illuminated car brake lights

Brake Checking: What Is It and Is It Illegal?

December 14, 2023

When it comes to driving safety, certain behaviours on the road not only raise questions of etiquette but also of legality, and one such behaviour is 'brake checking'. Understanding what brake checking entails and its legal status in the UK is important if you’re regularly on the road, so let’s take a look at what the UK law says.

What Is Brake Checking?

Brake checking occurs when a driver deliberately brakes sharply and unexpectedly in front of another vehicle, usually in response to what they perceive as tailgating or aggressive driving. This action can force the trailing driver to brake suddenly, potentially causing a collision or at least a very close call.

Is Brake Checking Illegal UK?

While there's no specific law in the UK that mentions 'brake checking', performing this manoeuvre can be deemed as dangerous or careless driving, and both are considered criminal offences under the Road Traffic Act. Put simply, dangerous driving is defined as driving that falls far below the standard expected of a competent driver, and driving in a manner that would be considered by a competent and careful driver as being dangerous.

Potential Consequences

Penalties for Brake Checking

If caught and prosecuted for brake checking - especially if you cause a car accident - the penalties can be severe. Dangerous driving carries a maximum penalty of two years' imprisonment, an unlimited fine, or both, while careless driving - while less serious - can still result in a substantial fine and penalty points on your licence,

Legal and Insurance Ramifications

From an insurance perspective, if brake checking results in an accident, the brake checker could be deemed at fault: this could lead to increased insurance premiums and difficulties in future insurance applications, as well as waiving your right to financial compensation for repairs or personal injuries. On the other hand, if you’re involved in an accident caused by another driver brake checking, you do have the right to pursue legal action against the instigator.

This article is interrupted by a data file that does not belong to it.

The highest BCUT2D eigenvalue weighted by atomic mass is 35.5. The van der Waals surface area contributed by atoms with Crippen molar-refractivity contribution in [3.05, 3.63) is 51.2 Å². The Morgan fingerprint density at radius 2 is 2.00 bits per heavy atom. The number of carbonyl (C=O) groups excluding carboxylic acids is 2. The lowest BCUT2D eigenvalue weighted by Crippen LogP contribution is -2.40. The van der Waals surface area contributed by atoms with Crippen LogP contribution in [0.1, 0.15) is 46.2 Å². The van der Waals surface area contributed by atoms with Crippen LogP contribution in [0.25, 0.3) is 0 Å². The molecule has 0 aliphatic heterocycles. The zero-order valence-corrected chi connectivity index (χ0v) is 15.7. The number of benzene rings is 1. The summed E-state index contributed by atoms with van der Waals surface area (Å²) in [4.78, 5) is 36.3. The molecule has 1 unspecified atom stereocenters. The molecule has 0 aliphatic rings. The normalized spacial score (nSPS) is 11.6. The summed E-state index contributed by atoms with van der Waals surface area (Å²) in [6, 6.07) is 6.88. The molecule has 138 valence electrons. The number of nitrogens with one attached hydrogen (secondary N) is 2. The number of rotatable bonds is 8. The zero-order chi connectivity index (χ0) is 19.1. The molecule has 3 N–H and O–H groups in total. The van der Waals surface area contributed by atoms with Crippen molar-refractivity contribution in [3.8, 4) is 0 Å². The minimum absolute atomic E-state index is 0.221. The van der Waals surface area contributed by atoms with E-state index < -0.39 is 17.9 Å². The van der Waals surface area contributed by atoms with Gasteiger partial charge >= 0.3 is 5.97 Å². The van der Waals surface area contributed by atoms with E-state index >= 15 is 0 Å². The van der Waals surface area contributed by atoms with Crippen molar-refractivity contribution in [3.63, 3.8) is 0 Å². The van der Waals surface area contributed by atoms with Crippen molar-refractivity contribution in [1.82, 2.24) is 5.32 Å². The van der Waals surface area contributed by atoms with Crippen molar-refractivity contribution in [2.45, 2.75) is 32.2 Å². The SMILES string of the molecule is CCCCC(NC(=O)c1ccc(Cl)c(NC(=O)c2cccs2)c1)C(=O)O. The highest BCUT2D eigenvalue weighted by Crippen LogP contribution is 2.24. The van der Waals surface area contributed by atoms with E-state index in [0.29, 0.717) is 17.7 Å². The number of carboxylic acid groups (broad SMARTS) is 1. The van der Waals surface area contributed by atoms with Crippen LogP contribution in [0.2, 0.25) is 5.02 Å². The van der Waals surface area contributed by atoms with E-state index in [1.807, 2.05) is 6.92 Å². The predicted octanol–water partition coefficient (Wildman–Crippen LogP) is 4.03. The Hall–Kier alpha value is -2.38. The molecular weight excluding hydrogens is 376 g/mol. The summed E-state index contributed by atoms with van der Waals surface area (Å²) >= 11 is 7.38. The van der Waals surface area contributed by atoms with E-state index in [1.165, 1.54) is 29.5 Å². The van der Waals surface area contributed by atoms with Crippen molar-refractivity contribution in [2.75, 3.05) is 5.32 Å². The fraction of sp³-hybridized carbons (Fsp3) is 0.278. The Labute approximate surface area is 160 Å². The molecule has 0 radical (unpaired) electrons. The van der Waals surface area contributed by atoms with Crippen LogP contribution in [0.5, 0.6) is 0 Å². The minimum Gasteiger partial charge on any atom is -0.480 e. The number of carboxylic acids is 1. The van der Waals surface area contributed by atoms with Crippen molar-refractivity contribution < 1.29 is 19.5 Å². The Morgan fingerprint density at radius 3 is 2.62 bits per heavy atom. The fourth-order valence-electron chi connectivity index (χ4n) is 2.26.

Reporting Brake Checking Incidents

If you're a victim of brake checking, it's important to report the incident to the police, especially if it results in a collision or near miss. Dashcam footage can be particularly useful in these situations, as can CCTV footage and nearby witness accounts. Even if it doesn’t cause an accident, reporting such incidents can help prevent future occurrences and holds the responsible driver to account.

How to Avoid Involuntary Brake Checking

a car on the road with iluminated brake lights

While having a driver aggressively tailgate you on the road can be annoying, never resort to brake checking. To avoid unintentional brake checking, maintain a safe distance from the vehicle in front of you: this distance should increase with your speed as well as in adverse weather conditions. Additionally, always be aware of your surroundings and the behaviour of other drivers: and if you do find yourself being tailgated, don’t react aggressively. Instead, when safe, move over and let the tailgater pass.

Key Takeaways

Overall, while brake checking isn't explicitly labelled as illegal, it falls under dangerous or careless driving, which are criminal offences in the UK. Plus there are also the moral and financial consequences to consider: brake checking isn’t only hazardous but can also have serious legal and insurance ramifications, especially if you end up injuring passengers or the other driver. As responsible drivers, it’s important to remain calm on the road, maintain safe driving distances, and report any reckless behaviours to the authorities.


What should I do if someone brake checks me?

If you're brake checked, stay calm and avoid retaliating; instead, keep a safe distance and, if necessary, pull over to regain your composure. If an accident occurs, document the scene, exchange information with the other driver, and report the incident to the police.

Can dashcam footage be used as evidence in brake checking incidents?

Yes, dashcam footage can be instrumental as evidence in incidents involving brake checking, and can help establish the sequence of events as well as identify the responsible party.

How can I prove that I was brake checked if there's no video evidence?

Proving brake checking without video evidence can be challenging, however witness statements, skid marks, vehicle damage patterns, and your account of the event can be helpful. Reporting the incident to the police immediately can also bolster your case.

Does brake checking affect no-claims bonuses in insurance claims?

If you're involved in an accident caused by brake checking and are found not at fault, it generally should not affect your no-claims bonus. However, each insurance company's policy might differ, so it's best to check with your provider.

Are there any specific laws against tailgating in the UK?

Tailgating, or driving too close to the vehicle in front, is considered careless driving in the UK and can result in fines and penalty points. It's one of the main provocations for brake checking, and both behaviours are dangerous and punishable under UK traffic laws.